Newton's Law of Gravitation

Unit 4 - AQA A

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  • Created on: 07-01-13 13:25
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Newton's Law of universal gravitation
Every particle in the universe attracts every other with a force which is directly proportional
to the product of their masses, and inversely proportional to the square of their separation.
The law is usually summarized using this diagram:
The law gives this equation:
F = GMm

Where M and m are the two masses, r is the separation, F is the force and G is a constant of
proportionality, known as the universal constant of gravitation.
Note that:
The force is always attractive and the range is infinite
Strictly, the equation applies only to point masses.
r is the distance between the centres of the bodies
G is very small ­ hence gravitational forces are very small, unless one of the masses is huge,
as with a planet.
Inverse square laws
Newton's law of universal gravitation is an example of an inverse square law. This simply means that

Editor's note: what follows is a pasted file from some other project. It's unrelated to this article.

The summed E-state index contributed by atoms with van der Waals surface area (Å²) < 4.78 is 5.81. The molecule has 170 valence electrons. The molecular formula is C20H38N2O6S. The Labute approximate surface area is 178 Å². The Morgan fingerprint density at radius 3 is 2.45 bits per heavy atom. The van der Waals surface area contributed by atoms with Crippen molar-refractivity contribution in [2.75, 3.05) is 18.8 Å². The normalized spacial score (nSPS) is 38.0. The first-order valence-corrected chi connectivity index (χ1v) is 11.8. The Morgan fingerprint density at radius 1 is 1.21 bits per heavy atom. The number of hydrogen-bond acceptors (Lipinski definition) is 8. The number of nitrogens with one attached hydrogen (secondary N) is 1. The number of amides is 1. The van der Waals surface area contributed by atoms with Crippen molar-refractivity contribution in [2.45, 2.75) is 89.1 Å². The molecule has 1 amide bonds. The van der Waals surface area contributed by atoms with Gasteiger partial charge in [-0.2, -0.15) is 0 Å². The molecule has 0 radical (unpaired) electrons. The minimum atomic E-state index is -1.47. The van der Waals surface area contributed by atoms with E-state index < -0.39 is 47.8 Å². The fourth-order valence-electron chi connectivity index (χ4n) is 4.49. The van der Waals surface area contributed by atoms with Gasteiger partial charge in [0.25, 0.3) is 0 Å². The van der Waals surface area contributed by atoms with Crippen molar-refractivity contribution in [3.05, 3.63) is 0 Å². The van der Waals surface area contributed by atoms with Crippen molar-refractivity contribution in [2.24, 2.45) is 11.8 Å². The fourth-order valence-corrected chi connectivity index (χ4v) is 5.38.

the size of the force is inversel proportional to the square of the separation of the objects:
If the separation is doubled, the force is quatered
If the separation is made 10 times bigger, the force is made 10² times smaller
Inverse-square laws generate graphs which have a characteristic shape

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Motion of planets and satellites
For an object in orbit, the centripetal force required to keep it moving in a ircle is provided by the
gravitational force, given by the equation:
F = GMm

r² = m²r
Where M is the mass of the object being orbited, m is the mass, v is the velocity and is the angular
velocity of the orbiting object, r is the radius of the orbit.…read more


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